Declaring “this is what change looks like,” President Obama announced an agreement Wednesday to reestablish economic ties with Cuba and re-open embassies in each other’s capitals. 

But the historic step will also touch off a new round of battles with Congress. To complete the thaw in U.S.-Cuba relations, the Obama administration still needs to get lawmakers on board to confirm an ambassador, sign off on spending millions on a U.S. embassy in Havana and soften sanctions against the communist country that has a long history of human rights violations.

That's no easy task. 

Juan Carlos Hidalgo, a policy analyst on Latin America at the Cato Institute, said the Obama administration has exhausted its executive authority in its Cuba push, which included restoring diplomatic ties and removing it from the terror-sponsor list.

“Lifting the outstanding elements of the embargo and travel ban is a prerogative of Congress,” Hidalgo said.

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He added, “As it is, it looks unlikely that a bill in that regard will reach Obama’s desk for the remainder of his term.”

In the near-term, a fight over a yet-to-be-named ambassador is already brewing. Sen. Marco Rubio, R-Fla., has repeatedly said he does not support restoring ties with the Castro regime over its detainment of dissidents, and threatened Wednesday to hold up the nomination of an ambassador.

“It is important for the United States to continue being a beacon of freedom for the Cuban people,” he said in a written statement. “I intend to work with my colleagues to block the administration’s efforts to pursue diplomatic relations with Cuba and name an ambassador to Havana until substantive progress is made on these important issues.”

Rep. Illeana Ros-Lehtinen, R-Fla., said that opening a U.S. Embassy in Cuba misses the mark and “will do nothing to help the Cuban people and is just another trivial attempt for President Obama to go legacy shopping.”

The top Democrat on the Senate Foreign Relations Committee, Sen. Ben Cardin of Maryland,  said even though opening the embassies was part of a “common sense approach to Cuba,” the U.S. must be cautious. He called on Cuba to admit to being out of step with the international community on human rights. He also said Cuba must stop its “arrests and detention of dissidents” and said “genuine political pluralism is long overdue.”

If the Senate does successfully hold up the nomination of an ambassador, it would slow the process but not stop the reopening of the embassy, which is set to happen July 20. The embassy would be headed by a "mission chief" instead of "ambassador." The duties, however, would be largely similar, William LeoGrande, a professor of government at the American University School of Public Affairs and a former staff member of the U.S. Senate Democratic Policy Committee, told Fox News Latino.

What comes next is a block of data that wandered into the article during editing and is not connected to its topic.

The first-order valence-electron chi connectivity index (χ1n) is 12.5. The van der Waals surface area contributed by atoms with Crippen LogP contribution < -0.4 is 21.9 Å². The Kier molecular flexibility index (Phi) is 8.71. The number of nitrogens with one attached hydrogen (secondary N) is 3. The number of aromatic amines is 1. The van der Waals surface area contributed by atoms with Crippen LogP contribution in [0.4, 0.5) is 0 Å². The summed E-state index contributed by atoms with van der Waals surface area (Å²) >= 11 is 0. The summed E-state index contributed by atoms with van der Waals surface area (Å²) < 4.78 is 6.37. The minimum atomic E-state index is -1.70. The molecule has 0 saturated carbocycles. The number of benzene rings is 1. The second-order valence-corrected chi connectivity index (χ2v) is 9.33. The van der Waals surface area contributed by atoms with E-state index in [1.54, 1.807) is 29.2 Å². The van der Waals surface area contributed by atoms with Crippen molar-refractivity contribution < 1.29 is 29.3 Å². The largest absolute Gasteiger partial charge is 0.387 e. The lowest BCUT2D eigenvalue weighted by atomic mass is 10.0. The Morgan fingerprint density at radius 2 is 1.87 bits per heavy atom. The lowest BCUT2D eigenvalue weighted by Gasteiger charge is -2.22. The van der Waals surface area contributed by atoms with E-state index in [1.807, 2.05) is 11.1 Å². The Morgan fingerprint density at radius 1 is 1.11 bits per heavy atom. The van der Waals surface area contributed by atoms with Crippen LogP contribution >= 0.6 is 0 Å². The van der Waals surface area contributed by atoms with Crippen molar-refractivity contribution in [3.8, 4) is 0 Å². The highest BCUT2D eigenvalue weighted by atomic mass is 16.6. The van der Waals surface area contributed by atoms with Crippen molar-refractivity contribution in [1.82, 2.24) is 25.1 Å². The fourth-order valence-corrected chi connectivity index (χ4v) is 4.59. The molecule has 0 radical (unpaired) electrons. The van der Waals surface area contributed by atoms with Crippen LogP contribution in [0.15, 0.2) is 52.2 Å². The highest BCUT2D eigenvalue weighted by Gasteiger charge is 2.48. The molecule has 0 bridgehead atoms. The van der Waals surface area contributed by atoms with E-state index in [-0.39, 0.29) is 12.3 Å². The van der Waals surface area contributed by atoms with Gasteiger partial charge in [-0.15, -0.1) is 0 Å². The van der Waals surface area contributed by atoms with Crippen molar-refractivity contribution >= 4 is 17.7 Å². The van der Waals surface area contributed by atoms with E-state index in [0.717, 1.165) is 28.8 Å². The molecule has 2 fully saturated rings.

LeoGrande, author of “Back Channel to Cuba: The Hidden History of Negotiations between Washington and Havana,” also called the announcement a “major step” toward normalizing relations between the two long-time adversaries.

The U.S. had imposed sanctions and then broke off diplomatic relations entirely with Fidel Castro’s communist regime in the early 1960s.

In the decades that followed, the U.S. actively tried to either overthrow the Cuban government or isolate the island altogether through tough economic sanctions first put in place by President Dwight D. Eisenhower.

President George W. Bush’s administration increased travel restrictions and tightened the embargo with Cuba, but when Obama took office in 2009 he loosened them. Obama took it even further in 2011 when he undid even more Bush-era restrictions, which led to Americans being able to communicate more freely with friends and loved ones in Cuba as well as travel there for educational and religious purposes.

Obama has long argued that freezing out Cuba, a communist island 90 miles off the coast of Florida, has been ineffective.

Since the 1970s, the U.S. and Cuba have operated diplomatic missions -- called interest sections -- in each other’s capitals. The missions are technically under the protection of Switzerland but don’t enjoy the same status as embassies. Fox News is told the new U.S. embassy would be located in that building in Havana. 

Obama has not yet said whom he will nominate as ambassador. 

The short list, according to The Hill and Foreign Policy, includes diplomat Jeffrey DeLaurentis, chief of mission at the U.S. Interests Section in Havana, and former Sen. Chris Dodd, D-Conn., an early champion of relaxing sanctions on Cuba. 

Meanwhile, White House Press Secretary Josh Earnest predicted Wednesday there is strong bipartisan support in Congress for lifting the 54-year-old embargo on Cuba.  

But GOP leaders panned the developments. House Speaker John Boehner, R-Ohio, said the Obama administration handed Fidel and Raul Castro “a lifetime dream of legitimacy without getting a thing” for the Cuban people who have been oppressed by a brutal communist dictatorship. The top GOP House lawmaker said in a written statement that relations with the Castro regime should not be revisited, let alone normalized.

Former Florida Gov. Jeb Bush, who is running for a 2016 presidential bid, said Obama’s decision to reopen the embassy further legitimizes the “brutal” Castro regime and has more to do with cementing Obama’s own presidential legacy than creating real change.  

House Minority Leader Nancy Pelosi, who participated in delegations to Cuba in the past seven months, heralded the announcement as a path to progress.

“Reopening embassies lays the foundation for a new, more productive relationship with Cuba that can support and advance key American priorities – including human rights, counter-narcotics cooperation, business opportunities for American companies, migration, family unification, and cultural and faith-based exchanges,” she said in a written statement.